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WH adviser defies House subpoena (again)

The White House declined to have political adviser David Simas testify before the House Oversight Committee Friday.
By Gabrielle Levy Follow @gabbilevy Contact the Author   |   July 25, 2014 at 4:37 PM
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WASHINGTON, July 25 (UPI) -- White House adviser David Simas was a no-show at a congressional Oversight Committee hearing Friday, despite a subpoena demanding he testify.

The House Oversight and Government Reform Committee voted 19-14 to reject the administration's argument that executive privilege gave Simas immunity from a congressional subpoena.

On Thursday, committee Chairman Darrell Issa, R-Calif., offered to allow Simas to give a disposition instead, but then rejected a request from White House Counsel W. Neil Eggleston to withdraw the subpoena in the meantime.

The hearing was to examine the reopening of the White House political office, which had been closed in 2011 after the Office of the Special Council found it had violated the Hatch Act, which prohibits taxpayer funds from being used to pay government workers for political activity. The office reopened in 2014, and though Issa said there was no indication of wrongdoing, the committee has "an absolute right and obligation" to conduct oversight.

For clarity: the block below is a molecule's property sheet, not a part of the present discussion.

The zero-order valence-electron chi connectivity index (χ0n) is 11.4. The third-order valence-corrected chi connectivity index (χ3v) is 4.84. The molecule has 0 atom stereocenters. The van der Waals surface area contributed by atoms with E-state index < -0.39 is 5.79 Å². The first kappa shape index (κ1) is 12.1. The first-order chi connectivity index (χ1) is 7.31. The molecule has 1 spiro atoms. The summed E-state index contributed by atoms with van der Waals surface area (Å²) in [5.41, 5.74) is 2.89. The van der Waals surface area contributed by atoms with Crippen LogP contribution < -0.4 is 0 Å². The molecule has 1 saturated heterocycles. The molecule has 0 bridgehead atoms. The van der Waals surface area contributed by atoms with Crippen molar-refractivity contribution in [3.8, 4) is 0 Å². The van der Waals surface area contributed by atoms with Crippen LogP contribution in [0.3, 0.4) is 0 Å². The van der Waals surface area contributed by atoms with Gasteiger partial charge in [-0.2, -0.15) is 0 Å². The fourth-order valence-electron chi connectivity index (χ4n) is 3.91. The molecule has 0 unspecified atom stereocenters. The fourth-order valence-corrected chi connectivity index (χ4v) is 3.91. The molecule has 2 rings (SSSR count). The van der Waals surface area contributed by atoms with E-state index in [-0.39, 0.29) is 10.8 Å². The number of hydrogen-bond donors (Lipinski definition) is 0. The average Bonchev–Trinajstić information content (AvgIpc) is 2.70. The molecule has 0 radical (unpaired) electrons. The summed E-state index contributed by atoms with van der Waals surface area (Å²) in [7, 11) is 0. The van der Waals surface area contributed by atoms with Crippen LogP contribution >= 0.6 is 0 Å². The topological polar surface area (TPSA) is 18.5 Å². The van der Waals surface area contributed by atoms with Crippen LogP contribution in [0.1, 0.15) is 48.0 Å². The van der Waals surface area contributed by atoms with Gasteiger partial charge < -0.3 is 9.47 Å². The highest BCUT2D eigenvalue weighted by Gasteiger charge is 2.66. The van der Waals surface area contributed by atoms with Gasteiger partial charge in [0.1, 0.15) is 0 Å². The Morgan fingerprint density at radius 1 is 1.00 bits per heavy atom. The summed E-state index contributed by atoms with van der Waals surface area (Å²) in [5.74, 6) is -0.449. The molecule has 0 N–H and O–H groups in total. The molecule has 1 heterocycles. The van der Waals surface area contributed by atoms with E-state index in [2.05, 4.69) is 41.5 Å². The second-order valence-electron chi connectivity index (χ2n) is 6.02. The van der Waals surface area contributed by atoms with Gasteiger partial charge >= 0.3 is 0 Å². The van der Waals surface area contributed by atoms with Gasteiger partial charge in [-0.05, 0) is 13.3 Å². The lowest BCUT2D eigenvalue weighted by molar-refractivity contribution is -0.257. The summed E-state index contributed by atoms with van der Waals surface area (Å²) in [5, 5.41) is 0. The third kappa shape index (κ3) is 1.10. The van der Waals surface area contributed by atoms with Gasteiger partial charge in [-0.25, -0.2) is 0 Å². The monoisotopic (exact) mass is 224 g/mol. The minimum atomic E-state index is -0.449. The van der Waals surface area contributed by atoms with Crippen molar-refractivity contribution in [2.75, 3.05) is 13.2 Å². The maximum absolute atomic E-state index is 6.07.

"This was intended to be a short, and I hope it will be, oversight of a relatively small but in the past controversial office, consistent with our requirement to do oversight even without a predicate of wrongdoing," he said. "This is not alleging a scandal at any level. We are accusing neither the president nor anyone in this four-person office of any wrongdoing."

Issa said past violations justify oversight now, and the White House should have to answer questions about the people responsible for coordinating the people responsible for security and other concerns around the president and the first lady when they take part in political events.

Democrats, led by frequent Issa foe ranking member Elijah Cummings, D-Md., said they don't support absolute immunity, but said Issa could do damage to the committee's credibility if they push the question toward a lawsuit.

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